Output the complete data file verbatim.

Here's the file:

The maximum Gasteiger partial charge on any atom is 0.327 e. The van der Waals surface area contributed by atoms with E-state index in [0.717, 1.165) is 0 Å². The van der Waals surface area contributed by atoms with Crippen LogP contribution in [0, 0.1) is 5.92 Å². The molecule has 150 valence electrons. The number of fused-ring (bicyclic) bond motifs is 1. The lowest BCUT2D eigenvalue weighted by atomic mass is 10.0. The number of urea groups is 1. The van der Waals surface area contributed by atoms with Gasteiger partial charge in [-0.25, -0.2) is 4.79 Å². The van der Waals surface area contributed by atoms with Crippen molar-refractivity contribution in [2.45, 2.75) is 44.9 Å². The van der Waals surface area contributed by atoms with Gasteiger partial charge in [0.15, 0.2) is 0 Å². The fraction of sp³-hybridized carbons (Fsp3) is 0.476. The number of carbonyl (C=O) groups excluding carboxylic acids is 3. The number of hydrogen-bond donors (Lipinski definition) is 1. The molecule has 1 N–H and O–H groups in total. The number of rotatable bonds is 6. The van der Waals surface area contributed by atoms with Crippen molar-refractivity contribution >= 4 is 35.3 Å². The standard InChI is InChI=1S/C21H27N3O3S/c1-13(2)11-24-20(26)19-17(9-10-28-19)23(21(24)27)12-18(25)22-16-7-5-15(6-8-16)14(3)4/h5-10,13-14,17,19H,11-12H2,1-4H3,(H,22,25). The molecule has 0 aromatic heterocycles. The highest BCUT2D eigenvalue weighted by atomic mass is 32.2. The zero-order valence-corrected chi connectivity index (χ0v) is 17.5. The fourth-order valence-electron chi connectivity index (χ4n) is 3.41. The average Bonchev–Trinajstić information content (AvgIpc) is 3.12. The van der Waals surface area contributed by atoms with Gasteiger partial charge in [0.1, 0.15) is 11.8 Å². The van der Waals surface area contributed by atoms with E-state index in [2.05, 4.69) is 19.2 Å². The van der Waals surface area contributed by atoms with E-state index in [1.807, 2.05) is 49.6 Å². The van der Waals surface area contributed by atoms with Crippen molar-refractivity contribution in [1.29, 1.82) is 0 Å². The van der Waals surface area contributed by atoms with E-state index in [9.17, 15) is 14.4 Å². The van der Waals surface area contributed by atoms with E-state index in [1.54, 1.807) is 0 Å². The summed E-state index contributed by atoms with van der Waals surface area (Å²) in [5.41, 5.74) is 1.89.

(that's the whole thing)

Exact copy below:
The maximum Gasteiger partial charge on any atom is 0.327 e. The van der Waals surface area contributed by atoms with E-state index in [0.717, 1.165) is 0 Å². The van der Waals surface area contributed by atoms with Crippen LogP contribution in [0, 0.1) is 5.92 Å². The molecule has 150 valence electrons. The number of fused-ring (bicyclic) bond motifs is 1. The lowest BCUT2D eigenvalue weighted by atomic mass is 10.0. The number of urea groups is 1. The van der Waals surface area contributed by atoms with Gasteiger partial charge in [-0.25, -0.2) is 4.79 Å². The van der Waals surface area contributed by atoms with Crippen molar-refractivity contribution in [2.45, 2.75) is 44.9 Å². The van der Waals surface area contributed by atoms with Gasteiger partial charge in [0.15, 0.2) is 0 Å². The fraction of sp³-hybridized carbons (Fsp3) is 0.476. The number of carbonyl (C=O) groups excluding carboxylic acids is 3. The number of hydrogen-bond donors (Lipinski definition) is 1. The molecule has 1 N–H and O–H groups in total. The number of rotatable bonds is 6. The van der Waals surface area contributed by atoms with Crippen molar-refractivity contribution >= 4 is 35.3 Å². The standard InChI is InChI=1S/C21H27N3O3S/c1-13(2)11-24-20(26)19-17(9-10-28-19)23(21(24)27)12-18(25)22-16-7-5-15(6-8-16)14(3)4/h5-10,13-14,17,19H,11-12H2,1-4H3,(H,22,25). The molecule has 0 aromatic heterocycles. The highest BCUT2D eigenvalue weighted by atomic mass is 32.2. The zero-order valence-corrected chi connectivity index (χ0v) is 17.5. The fourth-order valence-electron chi connectivity index (χ4n) is 3.41. The average Bonchev–Trinajstić information content (AvgIpc) is 3.12. The van der Waals surface area contributed by atoms with Gasteiger partial charge in [0.1, 0.15) is 11.8 Å². The van der Waals surface area contributed by atoms with E-state index in [2.05, 4.69) is 19.2 Å². The van der Waals surface area contributed by atoms with E-state index in [1.807, 2.05) is 49.6 Å². The van der Waals surface area contributed by atoms with Crippen molar-refractivity contribution in [1.29, 1.82) is 0 Å². The van der Waals surface area contributed by atoms with E-state index in [9.17, 15) is 14.4 Å². The van der Waals surface area contributed by atoms with E-state index in [1.54, 1.807) is 0 Å². The summed E-state index contributed by atoms with van der Waals surface area (Å²) in [5.41, 5.74) is 1.89.